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Rosebud: The Lives of Orson Welles

Christian McKay at the Norwich Arts Centre

Review published in the Eastern Daily Press, 19 January 2005

Rosebud: The Lives of Orson Welles

It takes a big man to fill the shoes of a larger-than-life legend like George Orson Welles. Clearly, Christian McKay is a man with a passion to bring to the stage the complexities of a great film director, actor, writer and self-confessed ‘Jack of all Entertainment’.

The tightly written sardonic script allowed actor and audience to share a unique journey.

“My name is Orson Welles, or is it?” We gradually discovered the man, the icon.

He name-dropped across the early movie decades. From magician to wonder kid director, to the first love that never died – Shakespeare – he slipped between roles, insights and anecdotes.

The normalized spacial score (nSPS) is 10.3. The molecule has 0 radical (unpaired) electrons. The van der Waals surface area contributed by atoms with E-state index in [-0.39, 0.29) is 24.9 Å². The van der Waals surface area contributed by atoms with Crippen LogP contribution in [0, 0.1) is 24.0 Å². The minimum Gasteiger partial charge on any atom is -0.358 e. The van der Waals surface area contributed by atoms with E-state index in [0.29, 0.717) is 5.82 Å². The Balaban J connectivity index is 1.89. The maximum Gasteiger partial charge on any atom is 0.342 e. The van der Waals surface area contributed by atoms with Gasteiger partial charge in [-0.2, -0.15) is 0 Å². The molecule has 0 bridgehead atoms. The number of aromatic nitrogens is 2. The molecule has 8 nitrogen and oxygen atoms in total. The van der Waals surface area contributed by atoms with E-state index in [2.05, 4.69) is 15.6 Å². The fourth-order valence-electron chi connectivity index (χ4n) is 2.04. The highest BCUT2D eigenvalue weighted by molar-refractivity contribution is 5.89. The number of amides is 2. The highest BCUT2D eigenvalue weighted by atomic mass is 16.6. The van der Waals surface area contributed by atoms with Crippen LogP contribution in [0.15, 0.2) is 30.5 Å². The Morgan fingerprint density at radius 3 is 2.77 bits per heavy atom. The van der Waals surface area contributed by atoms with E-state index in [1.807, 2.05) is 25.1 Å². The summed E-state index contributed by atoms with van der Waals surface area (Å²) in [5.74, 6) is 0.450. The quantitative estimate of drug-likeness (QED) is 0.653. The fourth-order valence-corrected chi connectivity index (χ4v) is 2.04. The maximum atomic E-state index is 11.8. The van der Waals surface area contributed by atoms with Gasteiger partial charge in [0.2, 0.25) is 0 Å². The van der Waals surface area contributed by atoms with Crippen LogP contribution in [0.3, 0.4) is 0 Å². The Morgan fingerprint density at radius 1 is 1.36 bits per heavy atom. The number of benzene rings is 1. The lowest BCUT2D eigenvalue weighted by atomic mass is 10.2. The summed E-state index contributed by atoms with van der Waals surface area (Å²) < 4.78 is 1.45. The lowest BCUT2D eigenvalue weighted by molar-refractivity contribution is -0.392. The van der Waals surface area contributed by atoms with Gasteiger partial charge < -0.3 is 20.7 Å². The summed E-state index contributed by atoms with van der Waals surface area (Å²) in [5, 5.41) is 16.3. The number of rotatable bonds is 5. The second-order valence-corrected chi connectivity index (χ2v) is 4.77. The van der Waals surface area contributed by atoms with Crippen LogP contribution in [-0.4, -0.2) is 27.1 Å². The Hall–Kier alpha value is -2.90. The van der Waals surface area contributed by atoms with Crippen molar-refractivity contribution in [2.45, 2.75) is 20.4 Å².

The 1938 broadcast of War of the Worlds that caused panic as listeners mistook drama for news, led to him being asked to issue a statement to confirm that Pearl Harbor was real.

In Citizen Kane, his masterpiece, we glimpse a bleak pleasure in ownership in mausoleum of emptiness.

And from his inability to leave the dames alone into his fat old age, he ate for the world. A final Falstaff brought us full circle. As the man said, “life is not a film script, it’s outakes. The secret is in the editing”.

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